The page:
Microtubule-actin crosslinking factor 1 (Macf1) domain function in Balbiani body dissociation and nuclear positioning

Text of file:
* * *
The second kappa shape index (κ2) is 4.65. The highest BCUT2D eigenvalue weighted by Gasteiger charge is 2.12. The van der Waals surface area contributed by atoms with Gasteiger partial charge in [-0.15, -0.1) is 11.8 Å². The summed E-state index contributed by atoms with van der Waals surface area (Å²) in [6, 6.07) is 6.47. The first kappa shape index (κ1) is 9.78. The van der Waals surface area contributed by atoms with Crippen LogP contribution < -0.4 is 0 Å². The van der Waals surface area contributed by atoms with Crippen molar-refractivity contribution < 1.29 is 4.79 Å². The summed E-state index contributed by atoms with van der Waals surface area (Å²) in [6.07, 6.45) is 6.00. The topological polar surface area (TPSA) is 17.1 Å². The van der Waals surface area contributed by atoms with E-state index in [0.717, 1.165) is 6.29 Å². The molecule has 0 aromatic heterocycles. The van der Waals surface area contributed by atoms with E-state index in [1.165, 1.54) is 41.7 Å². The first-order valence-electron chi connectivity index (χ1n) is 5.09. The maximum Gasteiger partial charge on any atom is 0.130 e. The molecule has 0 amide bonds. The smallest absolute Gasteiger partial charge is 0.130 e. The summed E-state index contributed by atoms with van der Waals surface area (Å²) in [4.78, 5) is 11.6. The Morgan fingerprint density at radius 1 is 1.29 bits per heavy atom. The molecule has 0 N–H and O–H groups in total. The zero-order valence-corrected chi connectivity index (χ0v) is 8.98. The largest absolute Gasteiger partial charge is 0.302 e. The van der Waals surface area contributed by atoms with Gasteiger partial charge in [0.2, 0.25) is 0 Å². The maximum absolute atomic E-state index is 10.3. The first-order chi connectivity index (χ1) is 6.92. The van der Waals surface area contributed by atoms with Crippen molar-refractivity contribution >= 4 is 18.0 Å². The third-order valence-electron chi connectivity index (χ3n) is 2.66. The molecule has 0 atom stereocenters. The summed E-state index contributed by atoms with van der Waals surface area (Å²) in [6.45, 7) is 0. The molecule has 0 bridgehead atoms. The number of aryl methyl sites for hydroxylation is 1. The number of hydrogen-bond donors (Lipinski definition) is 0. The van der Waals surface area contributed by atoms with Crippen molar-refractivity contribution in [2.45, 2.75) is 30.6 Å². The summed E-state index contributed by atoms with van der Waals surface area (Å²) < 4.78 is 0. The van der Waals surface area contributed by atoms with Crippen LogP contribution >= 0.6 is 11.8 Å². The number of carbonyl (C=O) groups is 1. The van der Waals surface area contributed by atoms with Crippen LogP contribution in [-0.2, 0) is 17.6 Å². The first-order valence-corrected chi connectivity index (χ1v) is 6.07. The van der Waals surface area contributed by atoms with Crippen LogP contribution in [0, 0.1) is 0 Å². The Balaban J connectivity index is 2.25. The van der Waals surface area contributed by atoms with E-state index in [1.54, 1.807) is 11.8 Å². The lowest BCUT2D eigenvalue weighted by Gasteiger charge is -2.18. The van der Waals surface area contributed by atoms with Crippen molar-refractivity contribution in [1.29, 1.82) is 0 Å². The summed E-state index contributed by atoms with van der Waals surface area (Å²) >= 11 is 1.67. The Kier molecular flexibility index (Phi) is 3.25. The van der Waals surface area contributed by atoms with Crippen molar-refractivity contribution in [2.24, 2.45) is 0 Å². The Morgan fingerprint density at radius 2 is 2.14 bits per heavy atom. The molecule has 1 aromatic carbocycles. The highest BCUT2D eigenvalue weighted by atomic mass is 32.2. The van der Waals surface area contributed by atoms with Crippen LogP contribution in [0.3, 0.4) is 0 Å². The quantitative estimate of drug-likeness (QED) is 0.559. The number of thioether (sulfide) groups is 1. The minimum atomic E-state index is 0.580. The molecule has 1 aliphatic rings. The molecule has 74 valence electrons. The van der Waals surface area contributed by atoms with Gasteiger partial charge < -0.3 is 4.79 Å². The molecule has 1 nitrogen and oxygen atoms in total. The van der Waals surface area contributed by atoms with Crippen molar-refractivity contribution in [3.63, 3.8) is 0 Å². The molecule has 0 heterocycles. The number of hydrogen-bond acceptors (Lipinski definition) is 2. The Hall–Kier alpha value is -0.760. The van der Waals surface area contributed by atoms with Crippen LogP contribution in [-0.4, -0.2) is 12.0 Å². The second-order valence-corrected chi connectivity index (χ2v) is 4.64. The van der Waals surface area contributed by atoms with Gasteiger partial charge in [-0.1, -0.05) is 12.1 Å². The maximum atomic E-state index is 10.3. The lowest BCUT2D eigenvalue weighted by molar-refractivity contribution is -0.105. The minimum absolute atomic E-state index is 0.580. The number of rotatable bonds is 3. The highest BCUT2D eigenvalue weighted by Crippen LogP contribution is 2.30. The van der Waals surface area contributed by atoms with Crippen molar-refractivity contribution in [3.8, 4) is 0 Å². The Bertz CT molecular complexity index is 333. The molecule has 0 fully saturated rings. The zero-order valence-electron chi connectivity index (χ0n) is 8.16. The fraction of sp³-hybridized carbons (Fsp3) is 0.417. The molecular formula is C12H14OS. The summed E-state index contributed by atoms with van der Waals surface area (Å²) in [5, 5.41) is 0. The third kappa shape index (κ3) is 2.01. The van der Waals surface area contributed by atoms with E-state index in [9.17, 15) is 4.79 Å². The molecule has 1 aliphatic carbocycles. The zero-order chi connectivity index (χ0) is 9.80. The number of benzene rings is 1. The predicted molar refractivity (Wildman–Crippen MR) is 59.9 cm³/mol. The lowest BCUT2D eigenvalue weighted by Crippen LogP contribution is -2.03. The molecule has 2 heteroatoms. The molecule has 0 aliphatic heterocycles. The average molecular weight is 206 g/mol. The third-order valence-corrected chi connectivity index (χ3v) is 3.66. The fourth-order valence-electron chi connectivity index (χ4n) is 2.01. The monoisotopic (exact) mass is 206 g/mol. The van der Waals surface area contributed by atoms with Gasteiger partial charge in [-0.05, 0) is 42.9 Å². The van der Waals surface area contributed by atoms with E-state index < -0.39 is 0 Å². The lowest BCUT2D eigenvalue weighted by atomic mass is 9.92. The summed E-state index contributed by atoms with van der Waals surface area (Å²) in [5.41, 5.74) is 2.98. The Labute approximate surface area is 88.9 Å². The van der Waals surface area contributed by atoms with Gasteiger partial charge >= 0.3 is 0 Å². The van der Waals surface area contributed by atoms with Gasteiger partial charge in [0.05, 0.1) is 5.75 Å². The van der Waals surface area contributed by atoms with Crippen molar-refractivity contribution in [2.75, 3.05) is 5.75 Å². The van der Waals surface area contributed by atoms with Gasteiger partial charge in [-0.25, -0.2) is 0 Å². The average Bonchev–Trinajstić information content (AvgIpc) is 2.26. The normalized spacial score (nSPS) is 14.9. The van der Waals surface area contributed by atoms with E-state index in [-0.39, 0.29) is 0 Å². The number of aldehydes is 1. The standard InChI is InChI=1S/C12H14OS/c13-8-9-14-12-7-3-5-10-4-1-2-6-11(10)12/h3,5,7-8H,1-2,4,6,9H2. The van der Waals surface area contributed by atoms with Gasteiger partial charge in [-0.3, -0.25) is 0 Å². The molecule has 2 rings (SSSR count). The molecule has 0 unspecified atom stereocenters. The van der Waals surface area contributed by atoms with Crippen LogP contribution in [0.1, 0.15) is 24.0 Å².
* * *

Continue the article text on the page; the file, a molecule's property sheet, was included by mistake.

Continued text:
by Matias Escobar-Aguirre, Hong Zhang, Allison Jamieson-Lucy, Mary C. MullinsAnimal-vegetal (AV) polarity of most vertebrate eggs is established during early oogenesis through the formation and disassembly of the Balbiani Body (Bb). The Bb is a structure conserved from insects to humans that appears as a large granule, similar to a mRNP granule composed of mRNA and proteins, that in addition contains mitochondria, ER and Golgi. The components of the Bb, which have amyloid-like properties, include germ cell and axis determinants of the embryo that are anchored to the vegetal cortex upon Bb disassembly. Our lab discovered in zebrafish the only gene known to function in Bb disassembly, microtubule-actin crosslinking factor 1a (macf1a). Macf1 is a conserved, giant multi-domain cytoskeletal linker protein that can interact with microtubules (MTs), actin filaments (AF), and intermediate filaments (IF). In macf1a mutant oocytes the Bb fails to dissociate, the nucleus is acentric, and AV polarity of the oocyte and egg fails to form. The cytoskeleton-dependent mechanism by which Macf1a regulates Bb mRNP granule dissociation was unknown. We found that disruption of AFs phenocopies the macf1a mutant phenotype, while MT disruption does not. We determined that cytokeratins (CK), a type of IF, are enriched in the Bb. We found that Macf1a localizes to the Bb, indicating a direct function in regulating its dissociation. We thus tested if Macf1a functions via its actin binding domain (ABD) and plectin repeat domain (PRD) to integrate cortical actin and Bb CK, respectively, to mediate Bb dissociation at the oocyte cortex. We developed a CRISPR/Cas9 approach to delete the exons encoding these domains from the macf1a endogenous locus, while maintaining the open reading frame. Our analysis shows that Macf1a functions via its ABD to mediate Bb granule dissociation and nuclear positioning, while the PRD is dispensable. We propose that Macf1a does not function via its canonical mechanism of linking two cytoskeletal systems together in dissociating the Bb. Instead our results suggest that Macf1a functions by linking one cytoskeletal system, cortical actin, to another structure, the Bb, where Macf1a is localized. Through this novel linking process, it dissociates the Bb at the oocyte cortex, thus specifying the AV axis of the oocyte and future egg. To our knowledge, this is also the first study to use genome editing to unravel the module-dependent function of a cytoskeletal linker.
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